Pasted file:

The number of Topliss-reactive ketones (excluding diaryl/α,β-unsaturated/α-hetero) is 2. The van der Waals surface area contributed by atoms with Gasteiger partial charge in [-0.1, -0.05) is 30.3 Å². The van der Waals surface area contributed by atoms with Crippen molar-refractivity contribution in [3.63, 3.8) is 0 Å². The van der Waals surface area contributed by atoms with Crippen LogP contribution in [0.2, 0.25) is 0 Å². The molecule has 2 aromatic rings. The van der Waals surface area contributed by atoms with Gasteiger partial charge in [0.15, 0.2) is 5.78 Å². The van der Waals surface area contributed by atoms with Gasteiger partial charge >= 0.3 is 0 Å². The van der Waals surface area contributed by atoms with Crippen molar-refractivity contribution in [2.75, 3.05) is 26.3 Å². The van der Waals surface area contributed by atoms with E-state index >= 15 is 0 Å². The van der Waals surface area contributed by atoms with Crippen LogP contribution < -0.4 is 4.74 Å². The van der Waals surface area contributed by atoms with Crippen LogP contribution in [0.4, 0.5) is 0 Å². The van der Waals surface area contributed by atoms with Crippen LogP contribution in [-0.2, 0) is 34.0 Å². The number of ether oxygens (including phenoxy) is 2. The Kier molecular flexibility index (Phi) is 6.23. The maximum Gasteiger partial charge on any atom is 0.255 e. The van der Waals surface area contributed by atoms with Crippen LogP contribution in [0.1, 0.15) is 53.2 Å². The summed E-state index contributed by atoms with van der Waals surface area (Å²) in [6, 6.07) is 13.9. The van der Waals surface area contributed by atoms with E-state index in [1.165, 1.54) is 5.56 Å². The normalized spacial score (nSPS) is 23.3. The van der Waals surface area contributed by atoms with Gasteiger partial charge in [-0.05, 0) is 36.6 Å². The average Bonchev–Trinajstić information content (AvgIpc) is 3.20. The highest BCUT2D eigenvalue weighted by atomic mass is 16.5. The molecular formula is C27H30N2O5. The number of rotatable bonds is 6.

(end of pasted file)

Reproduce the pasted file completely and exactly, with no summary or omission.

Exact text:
The number of Topliss-reactive ketones (excluding diaryl/α,β-unsaturated/α-hetero) is 2. The van der Waals surface area contributed by atoms with Gasteiger partial charge in [-0.1, -0.05) is 30.3 Å². The van der Waals surface area contributed by atoms with Crippen molar-refractivity contribution in [3.63, 3.8) is 0 Å². The van der Waals surface area contributed by atoms with Crippen LogP contribution in [0.2, 0.25) is 0 Å². The molecule has 2 aromatic rings. The van der Waals surface area contributed by atoms with Gasteiger partial charge in [0.15, 0.2) is 5.78 Å². The van der Waals surface area contributed by atoms with Gasteiger partial charge >= 0.3 is 0 Å². The van der Waals surface area contributed by atoms with Crippen molar-refractivity contribution in [2.75, 3.05) is 26.3 Å². The van der Waals surface area contributed by atoms with E-state index >= 15 is 0 Å². The van der Waals surface area contributed by atoms with Crippen LogP contribution < -0.4 is 4.74 Å². The van der Waals surface area contributed by atoms with Crippen LogP contribution in [0.4, 0.5) is 0 Å². The van der Waals surface area contributed by atoms with Crippen LogP contribution in [-0.2, 0) is 34.0 Å². The number of ether oxygens (including phenoxy) is 2. The Kier molecular flexibility index (Phi) is 6.23. The maximum Gasteiger partial charge on any atom is 0.255 e. The van der Waals surface area contributed by atoms with Crippen LogP contribution in [0.1, 0.15) is 53.2 Å². The summed E-state index contributed by atoms with van der Waals surface area (Å²) in [6, 6.07) is 13.9. The van der Waals surface area contributed by atoms with E-state index in [1.165, 1.54) is 5.56 Å². The normalized spacial score (nSPS) is 23.3. The van der Waals surface area contributed by atoms with Gasteiger partial charge in [-0.05, 0) is 36.6 Å². The average Bonchev–Trinajstić information content (AvgIpc) is 3.20. The highest BCUT2D eigenvalue weighted by atomic mass is 16.5. The molecular formula is C27H30N2O5. The number of rotatable bonds is 6.